27th September 2021- US dollar strength on both the Evergrande risks and possible FED tightening


Market Headlines

US equities remained upbeat, despite China’s curbs on cryptocurrencies and recent hawkish shifts by global central banks. The S&P500 closed up 0.2%, and bond yields rose, although so too did the defensive US dollar. Commodities, Brent crude oil futures rose 1.1% to $78, copper rose 1.4%, gold rose 0.4%, and iron ore rose 0.7% to $109.


Overnight Currency Range

AUD/USD 0.7235 0.73165

EUR/USD 1.1701 1.1747

GBP/USD 1.3659 1.3756

USD/JPY 110.20 110.79

NZD/USD 0.6997 0.7080

USD/CAD 1.2642 1.2730

USD/CNH 6.4593 6.4730

AUD/JPY 79.97 80.75

AUD/NZD 1.0316 1.0352


AUD Thoughts

AUD/USD ended Friday under pressure as the US dollar strengthened on both the Evergrande risks and as markets contemplate Federal Reserve tightening. AUD/USD closed the New York session at 0.7256 and had travelled from a high of 0.7316 to a low of 0.7236.


Evergrande debacle a major risk to AUD

China Evergrande Group owes $305 billion and has run short on cash, missing a Thursday deadline for paying $83.5 million. However, the company has a 30-day grace period but the question is whether it will make the payments before the deadline. A collapse of the company could create systemic risks to China's financial system which has negative ramifications for global markets.


The safe-haven dollar had its biggest one-day percentage drop in about a month on Thursday after Beijing injected new cash into the financial system and Evergrande announced it would make interest payments on an onshore bond, boosting risk sentiment. While Wall Street's bellwether, the S&P 500, posted a slim gain on Friday, major European markets slumped as investors weighed a potential fallout from debt-laden China Evergrande. Additionally, MSCI's gauge of stocks across the globe shed 0.15% after three days of gains, leaving the index little changed for the week.


The Evergrande debt resolution is far from clear which is an overhang of immense risk for Australia's iron-ore market and ultimately, the Australian dollar. Positioning in the currency is already very negative, but a short squeeze is not insight given both domestic and downside risks continue to pile up.


Australia is the most China-dependent country in G10 and has already lost about $6.6 billion in revenue to the Chinese market between July 2020 and February 2021. This came as a direct consequence of Beijing targeting its exports with heavy tariffs, claiming they were part of ‘anti-dumping measures. Another hit to the iron ore market could be the straw that broke the camel's back with respect to the Aussie.


Incidentally, the Reserve Bank of Australia has officially “frozen” its policy until February 2022. Therefore, data in the next few weeks may have a somewhat more limited impact on the currency and the focus will remain off-shore for the week ahead. August Retail Sales will be eyed, however.


AUD/USD closed last week at 0.7257 with demand expected ahead of the recent low of 0.7220 while offering interest has likely grown in the 0.7310/20 region.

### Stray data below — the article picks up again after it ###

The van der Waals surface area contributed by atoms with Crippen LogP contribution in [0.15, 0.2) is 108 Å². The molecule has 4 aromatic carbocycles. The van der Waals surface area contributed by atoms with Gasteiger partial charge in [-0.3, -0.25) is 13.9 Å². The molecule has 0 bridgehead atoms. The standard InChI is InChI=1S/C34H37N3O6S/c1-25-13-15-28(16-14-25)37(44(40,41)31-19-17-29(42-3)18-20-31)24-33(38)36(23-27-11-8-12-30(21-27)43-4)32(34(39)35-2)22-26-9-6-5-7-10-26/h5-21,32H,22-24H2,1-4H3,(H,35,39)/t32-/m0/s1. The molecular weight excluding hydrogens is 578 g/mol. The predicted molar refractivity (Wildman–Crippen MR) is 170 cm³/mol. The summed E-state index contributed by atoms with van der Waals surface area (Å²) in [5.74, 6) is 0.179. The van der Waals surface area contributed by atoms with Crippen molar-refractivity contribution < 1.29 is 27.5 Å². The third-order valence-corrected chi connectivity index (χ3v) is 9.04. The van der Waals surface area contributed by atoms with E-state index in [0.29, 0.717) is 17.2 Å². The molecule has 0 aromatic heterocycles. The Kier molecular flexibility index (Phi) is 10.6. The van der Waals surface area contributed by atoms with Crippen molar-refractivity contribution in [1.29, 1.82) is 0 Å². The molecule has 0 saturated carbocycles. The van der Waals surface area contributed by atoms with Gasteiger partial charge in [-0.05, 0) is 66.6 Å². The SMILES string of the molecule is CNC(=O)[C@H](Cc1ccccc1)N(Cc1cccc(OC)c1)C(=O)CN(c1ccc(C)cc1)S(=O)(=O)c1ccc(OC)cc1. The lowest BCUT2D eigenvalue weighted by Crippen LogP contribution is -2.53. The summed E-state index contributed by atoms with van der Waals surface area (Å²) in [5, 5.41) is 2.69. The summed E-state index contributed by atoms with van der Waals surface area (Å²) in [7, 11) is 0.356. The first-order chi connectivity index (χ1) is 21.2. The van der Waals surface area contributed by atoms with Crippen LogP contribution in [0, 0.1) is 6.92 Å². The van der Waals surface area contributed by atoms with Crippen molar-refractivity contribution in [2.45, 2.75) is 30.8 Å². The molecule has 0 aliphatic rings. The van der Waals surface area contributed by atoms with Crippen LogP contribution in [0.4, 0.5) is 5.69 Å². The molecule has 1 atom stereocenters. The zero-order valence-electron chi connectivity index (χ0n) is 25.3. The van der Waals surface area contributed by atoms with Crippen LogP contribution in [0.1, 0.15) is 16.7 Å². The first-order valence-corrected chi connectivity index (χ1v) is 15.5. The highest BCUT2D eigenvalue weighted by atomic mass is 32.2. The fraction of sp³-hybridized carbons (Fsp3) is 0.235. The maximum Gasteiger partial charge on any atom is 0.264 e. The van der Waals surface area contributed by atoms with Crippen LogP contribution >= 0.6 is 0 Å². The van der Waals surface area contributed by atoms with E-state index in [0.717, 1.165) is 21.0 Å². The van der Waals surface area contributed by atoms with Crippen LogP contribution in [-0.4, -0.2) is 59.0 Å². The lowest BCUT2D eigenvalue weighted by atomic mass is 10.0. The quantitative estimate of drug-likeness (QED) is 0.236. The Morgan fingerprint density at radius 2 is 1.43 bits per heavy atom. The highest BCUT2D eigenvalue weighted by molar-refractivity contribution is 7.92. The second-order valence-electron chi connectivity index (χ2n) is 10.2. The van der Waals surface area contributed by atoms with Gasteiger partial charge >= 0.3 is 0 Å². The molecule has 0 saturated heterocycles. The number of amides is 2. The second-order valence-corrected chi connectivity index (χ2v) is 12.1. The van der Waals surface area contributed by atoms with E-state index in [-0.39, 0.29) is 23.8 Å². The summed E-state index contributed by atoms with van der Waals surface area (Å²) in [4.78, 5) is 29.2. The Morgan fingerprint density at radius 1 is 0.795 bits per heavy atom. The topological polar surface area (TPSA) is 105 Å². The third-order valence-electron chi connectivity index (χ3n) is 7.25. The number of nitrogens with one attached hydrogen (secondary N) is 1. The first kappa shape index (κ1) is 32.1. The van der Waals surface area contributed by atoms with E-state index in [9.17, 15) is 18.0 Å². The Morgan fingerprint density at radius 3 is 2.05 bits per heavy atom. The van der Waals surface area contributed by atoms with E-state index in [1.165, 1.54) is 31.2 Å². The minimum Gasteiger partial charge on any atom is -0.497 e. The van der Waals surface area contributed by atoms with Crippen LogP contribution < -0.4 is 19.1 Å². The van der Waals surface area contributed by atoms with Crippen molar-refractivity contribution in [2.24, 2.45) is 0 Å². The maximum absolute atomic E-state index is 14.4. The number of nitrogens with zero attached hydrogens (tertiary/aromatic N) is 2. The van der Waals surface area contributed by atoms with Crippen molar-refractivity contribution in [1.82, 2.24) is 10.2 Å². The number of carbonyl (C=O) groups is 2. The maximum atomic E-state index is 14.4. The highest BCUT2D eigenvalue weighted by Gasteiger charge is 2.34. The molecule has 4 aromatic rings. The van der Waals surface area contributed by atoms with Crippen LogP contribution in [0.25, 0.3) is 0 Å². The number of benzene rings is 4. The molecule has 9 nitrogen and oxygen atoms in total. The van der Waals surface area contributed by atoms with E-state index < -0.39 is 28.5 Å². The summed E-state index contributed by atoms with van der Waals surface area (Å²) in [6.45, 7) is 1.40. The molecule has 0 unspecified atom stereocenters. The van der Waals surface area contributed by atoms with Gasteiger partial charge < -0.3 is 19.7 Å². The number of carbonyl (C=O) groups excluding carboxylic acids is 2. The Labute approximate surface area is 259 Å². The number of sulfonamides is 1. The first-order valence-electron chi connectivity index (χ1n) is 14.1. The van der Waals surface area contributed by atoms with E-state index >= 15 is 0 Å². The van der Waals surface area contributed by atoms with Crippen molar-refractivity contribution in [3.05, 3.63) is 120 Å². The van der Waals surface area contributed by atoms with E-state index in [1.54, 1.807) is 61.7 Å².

Event Risk Data Today

US - US durable goods orders in August are expected to rise 0.6%, after a 0.1% fall in July. Re–opening should beget confidence and investment. The Dallas Fed activity survey is expected to see the index rise from 9.0 to 11.0, in a timely update on manufacturing in Texas. Fed speakers include Evans, Brainard, and Williams

Recent Posts

See All

Disclaimer

This material is provided by Navigate Global Payments (Navigate) ACN 615 699 888, AFSL 502711.  The material contains general commentary only and does not constitute investment or any other advice.  Certain types of transactions, like futures, options and high yield securities can be risky, and not suitable for all investors.  This information has been prepared without considering your objectives, financial situation or needs.  Please seek your own independent legal or financial advice before proceeding with any investment decision.  The information is believed to be accurate at the time of compilation and is provided in good faith.  Navigate does not warrant the accuracy or completeness of any information contributed by a third party. The information is subject to change without notice and Navigate is under no obligation to update the information. The information contained in this material are opinions of the author at the time of writing and does not constitute an offer, recommendation to act, a solicitation of an offer, or an inducement to subscribe for, purchase or sell any financial instrument or to enter a legally binding contract.  This information, including any assumptions and conclusions is not intended to be a comprehensive statement of relevant practise or law that is often complex and can change.  Past performance is not a reliable indicator of future performance. Any forecasts given in this material are predictive in character.Navigate Global Payments Pty Ltd nor its related parties or officers accepts no liability whatsoever for any loss or damages suffered through any act or omission taken as a result of reading or interpreting any of the information contained or related to this site.